Over the last couple of years, mindfulness, in particular Mindfulness-Based Stress Reduction (MBSR), has been receiving more attention in the media. Mindfulness is often discussed as a new tool for managing life’s stressors and problems and, perhaps, a better way of approaching our daily lives. Of course, mindfulness is really nothing new with its origin in Eastern-based meditation practices. However, more recently with autism spectrum disorders on the rise, the use of MBSR techniques is also beginning to receive more attention as an effective intervention for caregivers of and for people with autism spectrum disorders.
Different Ways to Cope with Stress
So what is mindfulness anyway? It is important to understand that mindfulness is not about trying to achieve a state of happiness all the time. But, as Jon Kabat-Zin, an expert in mindfulness-based stress reduction, describes, mindfulness is “…moment to moment awareness, the complete ‘owning of each moment’ of your experience, good, bad or ugly.” The practice includes mindful awareness, which is an open-minded, open-hearted and non-judging awareness of the present moment, as well as types of sitting and walking meditation, body scans, Qigong (involving posture, breathing techniques, and mental focus), mindful eating and loving kindness concepts. It also incorporates specific attitudes of mindfulness like purposefully paying attention, non-judging, patience, using a beginner’s mind, trust, loving kindness, non-striving, acceptance of reality and letting go. Mindfulness is not teaching us ways to eliminate problems, but instead, different ways to think about and manage the ongoing stress and problems that arise. Research is showing that we can change our attitude, and thereby our relationship to our circumstances, in ways that can make a difference in our health and well-being.1
Learning to Quiet the Mind
This practice is emerging as a growing trend in working with children, adolescents and adults with autism spectrum disorders. Learning to quiet the mind through meditation and breathing techniques and to listen to our bodies seems to help regulate emotions. By learning to pay attention in the present moment, people are able to reduce rumination. These techniques can be particularly effective in dealing with the anxiety and depression that can often accompany autism spectrum disorders. Research shows that depression and anxiety disorders are the most common psychiatric concern in autism spectrum disorders. Mindfulness-based therapy has been found effective in reducing anxiety and depression symptoms.2 In addition, for some, learning to accept reality and to let go can have a profound effect on dealing better with everyday concerns. Tara Brach writes, “Radical Acceptance is the willingness to experience ourselves and our lives as it is” 3 and emphasizes how mindfulness can help in this process. Exercises in paying attention, self-soothing, noticing thoughts and breath awareness can be taught to people who need varying levels of support.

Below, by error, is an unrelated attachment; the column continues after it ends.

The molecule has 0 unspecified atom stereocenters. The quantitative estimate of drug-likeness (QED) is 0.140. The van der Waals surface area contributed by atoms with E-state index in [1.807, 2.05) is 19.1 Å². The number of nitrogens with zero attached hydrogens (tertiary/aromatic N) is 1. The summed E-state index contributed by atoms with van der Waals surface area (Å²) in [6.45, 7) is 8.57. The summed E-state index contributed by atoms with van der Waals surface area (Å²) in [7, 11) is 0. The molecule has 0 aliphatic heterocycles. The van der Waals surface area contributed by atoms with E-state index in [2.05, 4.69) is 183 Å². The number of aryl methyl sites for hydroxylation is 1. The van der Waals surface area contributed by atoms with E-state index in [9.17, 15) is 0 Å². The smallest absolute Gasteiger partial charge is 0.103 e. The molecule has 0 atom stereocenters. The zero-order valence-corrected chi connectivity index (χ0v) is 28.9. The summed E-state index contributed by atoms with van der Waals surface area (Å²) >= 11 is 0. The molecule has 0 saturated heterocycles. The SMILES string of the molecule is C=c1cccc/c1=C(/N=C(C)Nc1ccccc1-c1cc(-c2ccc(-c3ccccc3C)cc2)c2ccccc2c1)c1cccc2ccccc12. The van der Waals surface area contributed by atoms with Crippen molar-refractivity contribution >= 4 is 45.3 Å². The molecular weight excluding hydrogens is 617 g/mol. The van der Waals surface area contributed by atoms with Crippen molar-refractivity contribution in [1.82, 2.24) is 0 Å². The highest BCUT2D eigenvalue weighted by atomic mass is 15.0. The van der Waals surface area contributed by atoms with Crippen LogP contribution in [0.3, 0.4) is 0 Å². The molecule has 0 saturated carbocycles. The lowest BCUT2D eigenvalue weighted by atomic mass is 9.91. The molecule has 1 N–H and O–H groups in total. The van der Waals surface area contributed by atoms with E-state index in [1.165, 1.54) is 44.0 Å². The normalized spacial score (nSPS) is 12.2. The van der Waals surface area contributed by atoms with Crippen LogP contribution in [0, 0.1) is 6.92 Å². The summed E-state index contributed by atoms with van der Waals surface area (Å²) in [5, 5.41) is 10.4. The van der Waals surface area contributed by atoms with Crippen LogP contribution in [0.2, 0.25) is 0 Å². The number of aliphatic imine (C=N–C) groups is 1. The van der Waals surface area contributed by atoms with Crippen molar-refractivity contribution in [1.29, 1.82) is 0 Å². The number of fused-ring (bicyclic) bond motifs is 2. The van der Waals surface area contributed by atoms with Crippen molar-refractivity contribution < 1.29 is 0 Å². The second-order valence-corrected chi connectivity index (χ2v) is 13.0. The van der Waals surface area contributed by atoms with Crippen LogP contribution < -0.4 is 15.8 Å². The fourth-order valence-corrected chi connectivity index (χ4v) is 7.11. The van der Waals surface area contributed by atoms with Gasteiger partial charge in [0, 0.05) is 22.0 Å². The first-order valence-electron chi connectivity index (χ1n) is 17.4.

Helping Parents and Caregivers
Parents and caregivers of people with autism spectrum disorders can also benefit from these MBSR techniques. While all parents endure stress, we have learned that parents of children with developmental disabilities, like autism, are more likely to experience depression and anxiety. Using MBSR techniques can help. “Previous studies indicate that the majority of people who complete [Mindfulness Based Stress Reduction programs] report a greater ability to cope more effectively with both short- and long-term stressful situations, critical skills for parents of children with DD.” 4
One parent who practiced in a mindfulness group taught at YAI stated, the practice of mindfulness in her daily life gave her “a feeling of wellbeing and peace that [she] had never experienced in her past.” And another parent expressed, [mindfulness] has been “a transformative experience to awaken a centered and conscious life where a treadmill of challenges is turned into wisdom and opportunities.”
Practice, Practice, Practice
Practicing mindfulness in our daily life is really the only way to cultivate the practice. However, by actively practicing people can acquire techniques that can help them gain more control and be a positive force on their wellbeing.
Laura M. Pascrell is Manager of Clinical Services with the YAI Autism Center. For more information about YAI services for children and adults with autism and their parents or caregivers, please call 212-273-6182.
- Jon Kabat-Zinn, Full Catastrophe Living (Revised Edition): Using the Wisdom of Your Body and Mind to Face Stress, Pain, and Illness, Volume 34, Issue 1, January 2013, Pages 246–253
- Mindfulness-based therapy in adults with an autism spectrum disorder: A randomized controlled trial
- Tara Brach, Radical Acceptance: Embracing Your Life With the Heart of a Buddha
- Mindfulness-Based Stress Reduction for Parents of Young Children with Developmental Delays: Implications for Parental Mental Health and Child Behavior Problems Cameron L. Neece Department of Psychology, Loma Linda University, Loma Linda, CA, USA Journal of Applied Research in Intellectual Disabilities 2014, 27, 174–186